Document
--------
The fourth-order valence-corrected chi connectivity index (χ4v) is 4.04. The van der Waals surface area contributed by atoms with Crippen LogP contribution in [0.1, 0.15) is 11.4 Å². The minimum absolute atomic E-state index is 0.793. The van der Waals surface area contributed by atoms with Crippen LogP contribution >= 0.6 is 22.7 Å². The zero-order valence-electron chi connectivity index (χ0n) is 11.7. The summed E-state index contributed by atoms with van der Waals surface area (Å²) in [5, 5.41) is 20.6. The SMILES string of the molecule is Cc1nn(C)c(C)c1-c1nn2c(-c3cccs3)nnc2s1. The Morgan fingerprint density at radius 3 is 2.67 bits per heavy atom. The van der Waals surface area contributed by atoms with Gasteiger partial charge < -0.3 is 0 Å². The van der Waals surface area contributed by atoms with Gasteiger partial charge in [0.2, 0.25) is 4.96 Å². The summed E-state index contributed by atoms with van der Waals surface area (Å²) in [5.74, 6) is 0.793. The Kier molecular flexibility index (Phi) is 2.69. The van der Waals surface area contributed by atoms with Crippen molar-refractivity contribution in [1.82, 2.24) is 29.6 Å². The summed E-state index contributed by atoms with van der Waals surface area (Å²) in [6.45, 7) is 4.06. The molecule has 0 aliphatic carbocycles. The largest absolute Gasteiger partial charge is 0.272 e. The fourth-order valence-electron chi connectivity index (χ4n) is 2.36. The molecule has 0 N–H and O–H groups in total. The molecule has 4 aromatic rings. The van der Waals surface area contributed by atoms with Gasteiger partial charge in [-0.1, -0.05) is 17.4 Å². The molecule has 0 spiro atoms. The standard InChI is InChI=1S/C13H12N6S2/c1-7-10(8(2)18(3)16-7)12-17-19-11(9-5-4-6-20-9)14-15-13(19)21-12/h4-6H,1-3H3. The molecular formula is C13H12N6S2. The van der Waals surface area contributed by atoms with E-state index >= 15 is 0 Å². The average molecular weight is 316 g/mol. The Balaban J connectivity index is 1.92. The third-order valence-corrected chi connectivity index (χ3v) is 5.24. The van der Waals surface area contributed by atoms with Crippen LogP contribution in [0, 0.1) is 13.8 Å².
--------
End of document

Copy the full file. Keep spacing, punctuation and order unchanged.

The fourth-order valence-corrected chi connectivity index (χ4v) is 4.04. The van der Waals surface area contributed by atoms with Crippen LogP contribution in [0.1, 0.15) is 11.4 Å². The minimum absolute atomic E-state index is 0.793. The van der Waals surface area contributed by atoms with Crippen LogP contribution >= 0.6 is 22.7 Å². The zero-order valence-electron chi connectivity index (χ0n) is 11.7. The summed E-state index contributed by atoms with van der Waals surface area (Å²) in [5, 5.41) is 20.6. The SMILES string of the molecule is Cc1nn(C)c(C)c1-c1nn2c(-c3cccs3)nnc2s1. The Morgan fingerprint density at radius 3 is 2.67 bits per heavy atom. The van der Waals surface area contributed by atoms with Gasteiger partial charge < -0.3 is 0 Å². The van der Waals surface area contributed by atoms with Gasteiger partial charge in [0.2, 0.25) is 4.96 Å². The summed E-state index contributed by atoms with van der Waals surface area (Å²) in [5.74, 6) is 0.793. The Kier molecular flexibility index (Phi) is 2.69. The van der Waals surface area contributed by atoms with Crippen molar-refractivity contribution in [1.82, 2.24) is 29.6 Å². The summed E-state index contributed by atoms with van der Waals surface area (Å²) in [6.45, 7) is 4.06. The molecule has 0 aliphatic carbocycles. The largest absolute Gasteiger partial charge is 0.272 e. The fourth-order valence-electron chi connectivity index (χ4n) is 2.36. The molecule has 0 N–H and O–H groups in total. The molecule has 4 aromatic rings. The van der Waals surface area contributed by atoms with Gasteiger partial charge in [-0.1, -0.05) is 17.4 Å². The molecule has 0 spiro atoms. The standard InChI is InChI=1S/C13H12N6S2/c1-7-10(8(2)18(3)16-7)12-17-19-11(9-5-4-6-20-9)14-15-13(19)21-12/h4-6H,1-3H3. The molecular formula is C13H12N6S2. The van der Waals surface area contributed by atoms with E-state index >= 15 is 0 Å². The average molecular weight is 316 g/mol. The Balaban J connectivity index is 1.92. The third-order valence-corrected chi connectivity index (χ3v) is 5.24. The van der Waals surface area contributed by atoms with Crippen LogP contribution in [0, 0.1) is 13.8 Å².